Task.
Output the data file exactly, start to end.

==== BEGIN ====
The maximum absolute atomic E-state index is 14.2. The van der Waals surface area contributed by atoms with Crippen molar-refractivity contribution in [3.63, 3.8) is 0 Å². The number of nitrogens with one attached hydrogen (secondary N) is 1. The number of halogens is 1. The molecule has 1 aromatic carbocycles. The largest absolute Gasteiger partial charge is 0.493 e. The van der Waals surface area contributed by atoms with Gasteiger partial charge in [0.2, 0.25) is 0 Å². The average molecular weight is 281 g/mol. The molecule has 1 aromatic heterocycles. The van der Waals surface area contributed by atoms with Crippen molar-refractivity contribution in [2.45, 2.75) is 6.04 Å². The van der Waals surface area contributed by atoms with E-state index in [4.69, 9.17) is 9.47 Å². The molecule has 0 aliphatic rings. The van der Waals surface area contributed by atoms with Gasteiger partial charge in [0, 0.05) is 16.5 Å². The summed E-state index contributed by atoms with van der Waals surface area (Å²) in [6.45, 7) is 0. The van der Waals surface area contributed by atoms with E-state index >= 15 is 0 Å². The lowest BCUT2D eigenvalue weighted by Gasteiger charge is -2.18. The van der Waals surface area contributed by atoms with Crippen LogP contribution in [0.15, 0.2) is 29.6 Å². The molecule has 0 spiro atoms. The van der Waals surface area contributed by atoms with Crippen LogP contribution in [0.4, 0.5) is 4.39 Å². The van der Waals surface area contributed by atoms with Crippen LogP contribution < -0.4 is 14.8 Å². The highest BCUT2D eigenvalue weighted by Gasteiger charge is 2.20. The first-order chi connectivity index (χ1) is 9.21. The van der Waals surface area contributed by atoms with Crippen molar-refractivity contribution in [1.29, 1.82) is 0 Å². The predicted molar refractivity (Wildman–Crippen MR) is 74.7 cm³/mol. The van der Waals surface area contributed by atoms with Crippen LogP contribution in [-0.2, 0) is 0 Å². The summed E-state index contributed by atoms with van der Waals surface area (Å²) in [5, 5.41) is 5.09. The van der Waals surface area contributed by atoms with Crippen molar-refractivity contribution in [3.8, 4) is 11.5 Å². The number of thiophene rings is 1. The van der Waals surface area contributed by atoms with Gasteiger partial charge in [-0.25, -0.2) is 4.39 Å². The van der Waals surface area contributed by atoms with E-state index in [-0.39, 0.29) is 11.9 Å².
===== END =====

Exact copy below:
The maximum absolute atomic E-state index is 14.2. The van der Waals surface area contributed by atoms with Crippen molar-refractivity contribution in [3.63, 3.8) is 0 Å². The number of nitrogens with one attached hydrogen (secondary N) is 1. The number of halogens is 1. The molecule has 1 aromatic carbocycles. The largest absolute Gasteiger partial charge is 0.493 e. The van der Waals surface area contributed by atoms with Gasteiger partial charge in [0.2, 0.25) is 0 Å². The average molecular weight is 281 g/mol. The molecule has 1 aromatic heterocycles. The van der Waals surface area contributed by atoms with Crippen molar-refractivity contribution in [2.45, 2.75) is 6.04 Å². The van der Waals surface area contributed by atoms with E-state index in [4.69, 9.17) is 9.47 Å². The molecule has 0 aliphatic rings. The van der Waals surface area contributed by atoms with Gasteiger partial charge in [0, 0.05) is 16.5 Å². The summed E-state index contributed by atoms with van der Waals surface area (Å²) in [6.45, 7) is 0. The van der Waals surface area contributed by atoms with E-state index >= 15 is 0 Å². The lowest BCUT2D eigenvalue weighted by Gasteiger charge is -2.18. The van der Waals surface area contributed by atoms with Crippen LogP contribution in [0.15, 0.2) is 29.6 Å². The molecule has 0 spiro atoms. The van der Waals surface area contributed by atoms with Crippen LogP contribution in [0.4, 0.5) is 4.39 Å². The van der Waals surface area contributed by atoms with Crippen LogP contribution < -0.4 is 14.8 Å². The highest BCUT2D eigenvalue weighted by Gasteiger charge is 2.20. The first-order chi connectivity index (χ1) is 9.21. The van der Waals surface area contributed by atoms with Crippen molar-refractivity contribution in [1.29, 1.82) is 0 Å². The predicted molar refractivity (Wildman–Crippen MR) is 74.7 cm³/mol. The van der Waals surface area contributed by atoms with Crippen LogP contribution in [-0.2, 0) is 0 Å². The summed E-state index contributed by atoms with van der Waals surface area (Å²) in [5, 5.41) is 5.09. The van der Waals surface area contributed by atoms with Crippen molar-refractivity contribution in [3.8, 4) is 11.5 Å². The number of thiophene rings is 1. The van der Waals surface area contributed by atoms with Gasteiger partial charge in [-0.25, -0.2) is 4.39 Å². The van der Waals surface area contributed by atoms with E-state index in [-0.39, 0.29) is 11.9 Å².